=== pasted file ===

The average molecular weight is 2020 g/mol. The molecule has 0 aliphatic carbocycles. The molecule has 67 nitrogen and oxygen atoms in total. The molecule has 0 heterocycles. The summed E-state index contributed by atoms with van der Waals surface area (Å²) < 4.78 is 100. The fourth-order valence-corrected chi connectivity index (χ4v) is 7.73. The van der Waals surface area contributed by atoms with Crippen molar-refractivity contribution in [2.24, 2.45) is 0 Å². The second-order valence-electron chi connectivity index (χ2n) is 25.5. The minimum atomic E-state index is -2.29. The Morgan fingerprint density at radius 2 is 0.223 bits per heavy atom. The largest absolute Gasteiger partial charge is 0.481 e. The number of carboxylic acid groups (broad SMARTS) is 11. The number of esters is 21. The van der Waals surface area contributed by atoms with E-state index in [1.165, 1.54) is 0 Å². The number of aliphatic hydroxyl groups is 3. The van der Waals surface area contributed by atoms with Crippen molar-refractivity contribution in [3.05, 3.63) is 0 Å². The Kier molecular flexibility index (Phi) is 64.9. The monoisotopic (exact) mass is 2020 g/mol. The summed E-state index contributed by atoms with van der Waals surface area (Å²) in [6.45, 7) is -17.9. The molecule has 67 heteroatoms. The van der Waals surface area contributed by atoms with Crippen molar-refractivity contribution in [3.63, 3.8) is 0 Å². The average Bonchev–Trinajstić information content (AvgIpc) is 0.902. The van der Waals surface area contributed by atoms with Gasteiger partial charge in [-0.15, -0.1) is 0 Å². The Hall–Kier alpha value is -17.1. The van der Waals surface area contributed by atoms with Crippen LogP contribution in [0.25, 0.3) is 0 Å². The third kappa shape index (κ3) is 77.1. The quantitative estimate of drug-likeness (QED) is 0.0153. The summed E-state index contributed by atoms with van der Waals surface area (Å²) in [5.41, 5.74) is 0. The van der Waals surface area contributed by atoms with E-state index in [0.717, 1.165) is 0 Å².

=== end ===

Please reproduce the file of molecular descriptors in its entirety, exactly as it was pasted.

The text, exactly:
The average molecular weight is 2020 g/mol. The molecule has 0 aliphatic carbocycles. The molecule has 67 nitrogen and oxygen atoms in total. The molecule has 0 heterocycles. The summed E-state index contributed by atoms with van der Waals surface area (Å²) < 4.78 is 100. The fourth-order valence-corrected chi connectivity index (χ4v) is 7.73. The van der Waals surface area contributed by atoms with Crippen molar-refractivity contribution in [2.24, 2.45) is 0 Å². The second-order valence-electron chi connectivity index (χ2n) is 25.5. The minimum atomic E-state index is -2.29. The Morgan fingerprint density at radius 2 is 0.223 bits per heavy atom. The largest absolute Gasteiger partial charge is 0.481 e. The number of carboxylic acid groups (broad SMARTS) is 11. The number of esters is 21. The van der Waals surface area contributed by atoms with E-state index in [1.165, 1.54) is 0 Å². The number of aliphatic hydroxyl groups is 3. The van der Waals surface area contributed by atoms with Crippen molar-refractivity contribution in [3.05, 3.63) is 0 Å². The Kier molecular flexibility index (Phi) is 64.9. The monoisotopic (exact) mass is 2020 g/mol. The summed E-state index contributed by atoms with van der Waals surface area (Å²) in [6.45, 7) is -17.9. The molecule has 67 heteroatoms. The van der Waals surface area contributed by atoms with Crippen molar-refractivity contribution in [3.63, 3.8) is 0 Å². The average Bonchev–Trinajstić information content (AvgIpc) is 0.902. The van der Waals surface area contributed by atoms with Gasteiger partial charge in [-0.15, -0.1) is 0 Å². The Hall–Kier alpha value is -17.1. The van der Waals surface area contributed by atoms with Crippen LogP contribution in [0.25, 0.3) is 0 Å². The third kappa shape index (κ3) is 77.1. The quantitative estimate of drug-likeness (QED) is 0.0153. The summed E-state index contributed by atoms with van der Waals surface area (Å²) in [5.41, 5.74) is 0. The van der Waals surface area contributed by atoms with E-state index in [0.717, 1.165) is 0 Å².